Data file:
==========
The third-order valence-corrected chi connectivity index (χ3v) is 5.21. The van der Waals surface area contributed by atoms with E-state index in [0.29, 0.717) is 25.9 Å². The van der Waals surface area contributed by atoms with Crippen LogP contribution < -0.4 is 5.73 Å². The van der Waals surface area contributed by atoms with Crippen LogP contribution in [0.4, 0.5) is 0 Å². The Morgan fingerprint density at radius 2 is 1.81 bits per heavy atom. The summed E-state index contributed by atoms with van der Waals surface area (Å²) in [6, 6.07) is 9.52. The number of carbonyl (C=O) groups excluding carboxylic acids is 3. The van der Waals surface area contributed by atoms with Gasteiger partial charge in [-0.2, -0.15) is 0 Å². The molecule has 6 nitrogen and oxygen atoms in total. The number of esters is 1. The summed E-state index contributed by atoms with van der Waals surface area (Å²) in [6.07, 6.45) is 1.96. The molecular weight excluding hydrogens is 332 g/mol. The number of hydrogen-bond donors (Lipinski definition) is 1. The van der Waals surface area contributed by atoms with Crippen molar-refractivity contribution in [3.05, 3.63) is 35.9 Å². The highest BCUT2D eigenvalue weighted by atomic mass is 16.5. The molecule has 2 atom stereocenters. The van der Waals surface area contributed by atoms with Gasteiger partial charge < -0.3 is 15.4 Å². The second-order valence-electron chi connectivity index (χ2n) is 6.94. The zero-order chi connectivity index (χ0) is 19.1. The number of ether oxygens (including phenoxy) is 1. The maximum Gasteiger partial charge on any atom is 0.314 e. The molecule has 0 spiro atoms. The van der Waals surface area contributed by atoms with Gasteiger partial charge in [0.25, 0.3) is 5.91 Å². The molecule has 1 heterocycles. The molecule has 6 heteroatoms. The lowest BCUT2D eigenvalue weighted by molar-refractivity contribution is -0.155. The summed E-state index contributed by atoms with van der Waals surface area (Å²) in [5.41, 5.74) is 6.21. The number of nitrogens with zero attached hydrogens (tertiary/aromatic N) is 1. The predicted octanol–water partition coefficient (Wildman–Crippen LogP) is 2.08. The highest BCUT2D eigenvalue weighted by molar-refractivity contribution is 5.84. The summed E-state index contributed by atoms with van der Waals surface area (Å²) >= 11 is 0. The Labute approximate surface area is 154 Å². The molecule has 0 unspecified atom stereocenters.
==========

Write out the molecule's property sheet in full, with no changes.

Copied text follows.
The third-order valence-corrected chi connectivity index (χ3v) is 5.21. The van der Waals surface area contributed by atoms with E-state index in [0.29, 0.717) is 25.9 Å². The van der Waals surface area contributed by atoms with Crippen LogP contribution < -0.4 is 5.73 Å². The van der Waals surface area contributed by atoms with Crippen LogP contribution in [0.4, 0.5) is 0 Å². The Morgan fingerprint density at radius 2 is 1.81 bits per heavy atom. The summed E-state index contributed by atoms with van der Waals surface area (Å²) in [6, 6.07) is 9.52. The number of carbonyl (C=O) groups excluding carboxylic acids is 3. The van der Waals surface area contributed by atoms with Gasteiger partial charge in [-0.2, -0.15) is 0 Å². The molecule has 6 nitrogen and oxygen atoms in total. The number of esters is 1. The summed E-state index contributed by atoms with van der Waals surface area (Å²) in [6.07, 6.45) is 1.96. The molecular weight excluding hydrogens is 332 g/mol. The number of hydrogen-bond donors (Lipinski definition) is 1. The van der Waals surface area contributed by atoms with Crippen molar-refractivity contribution in [3.05, 3.63) is 35.9 Å². The highest BCUT2D eigenvalue weighted by atomic mass is 16.5. The molecule has 2 atom stereocenters. The van der Waals surface area contributed by atoms with Gasteiger partial charge < -0.3 is 15.4 Å². The second-order valence-electron chi connectivity index (χ2n) is 6.94. The zero-order chi connectivity index (χ0) is 19.1. The number of ether oxygens (including phenoxy) is 1. The maximum Gasteiger partial charge on any atom is 0.314 e. The molecule has 0 spiro atoms. The van der Waals surface area contributed by atoms with Gasteiger partial charge in [0.25, 0.3) is 5.91 Å². The molecule has 1 heterocycles. The molecule has 6 heteroatoms. The lowest BCUT2D eigenvalue weighted by molar-refractivity contribution is -0.155. The summed E-state index contributed by atoms with van der Waals surface area (Å²) in [5.41, 5.74) is 6.21. The number of nitrogens with zero attached hydrogens (tertiary/aromatic N) is 1. The predicted octanol–water partition coefficient (Wildman–Crippen LogP) is 2.08. The highest BCUT2D eigenvalue weighted by molar-refractivity contribution is 5.84. The summed E-state index contributed by atoms with van der Waals surface area (Å²) >= 11 is 0. The Labute approximate surface area is 154 Å². The molecule has 0 unspecified atom stereocenters.